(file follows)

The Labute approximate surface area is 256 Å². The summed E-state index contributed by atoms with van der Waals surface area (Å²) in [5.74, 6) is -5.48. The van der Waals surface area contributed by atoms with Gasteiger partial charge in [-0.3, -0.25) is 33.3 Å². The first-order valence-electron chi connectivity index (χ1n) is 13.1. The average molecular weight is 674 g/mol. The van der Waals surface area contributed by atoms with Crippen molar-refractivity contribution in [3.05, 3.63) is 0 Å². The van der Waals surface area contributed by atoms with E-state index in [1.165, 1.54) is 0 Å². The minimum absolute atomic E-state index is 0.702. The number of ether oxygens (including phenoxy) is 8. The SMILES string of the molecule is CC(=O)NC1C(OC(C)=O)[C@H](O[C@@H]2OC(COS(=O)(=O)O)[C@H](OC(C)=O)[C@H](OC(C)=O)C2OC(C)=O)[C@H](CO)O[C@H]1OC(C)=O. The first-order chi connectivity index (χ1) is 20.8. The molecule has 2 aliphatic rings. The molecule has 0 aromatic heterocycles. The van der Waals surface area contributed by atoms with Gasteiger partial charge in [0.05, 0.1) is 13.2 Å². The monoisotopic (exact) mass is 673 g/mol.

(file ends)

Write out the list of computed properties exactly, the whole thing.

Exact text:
The Labute approximate surface area is 256 Å². The summed E-state index contributed by atoms with van der Waals surface area (Å²) in [5.74, 6) is -5.48. The van der Waals surface area contributed by atoms with Gasteiger partial charge in [-0.3, -0.25) is 33.3 Å². The first-order valence-electron chi connectivity index (χ1n) is 13.1. The average molecular weight is 674 g/mol. The van der Waals surface area contributed by atoms with Crippen molar-refractivity contribution in [3.05, 3.63) is 0 Å². The van der Waals surface area contributed by atoms with E-state index in [1.165, 1.54) is 0 Å². The minimum absolute atomic E-state index is 0.702. The number of ether oxygens (including phenoxy) is 8. The SMILES string of the molecule is CC(=O)NC1C(OC(C)=O)[C@H](O[C@@H]2OC(COS(=O)(=O)O)[C@H](OC(C)=O)[C@H](OC(C)=O)C2OC(C)=O)[C@H](CO)O[C@H]1OC(C)=O. The first-order chi connectivity index (χ1) is 20.8. The molecule has 2 aliphatic rings. The molecule has 0 aromatic heterocycles. The van der Waals surface area contributed by atoms with Gasteiger partial charge in [0.05, 0.1) is 13.2 Å². The monoisotopic (exact) mass is 673 g/mol.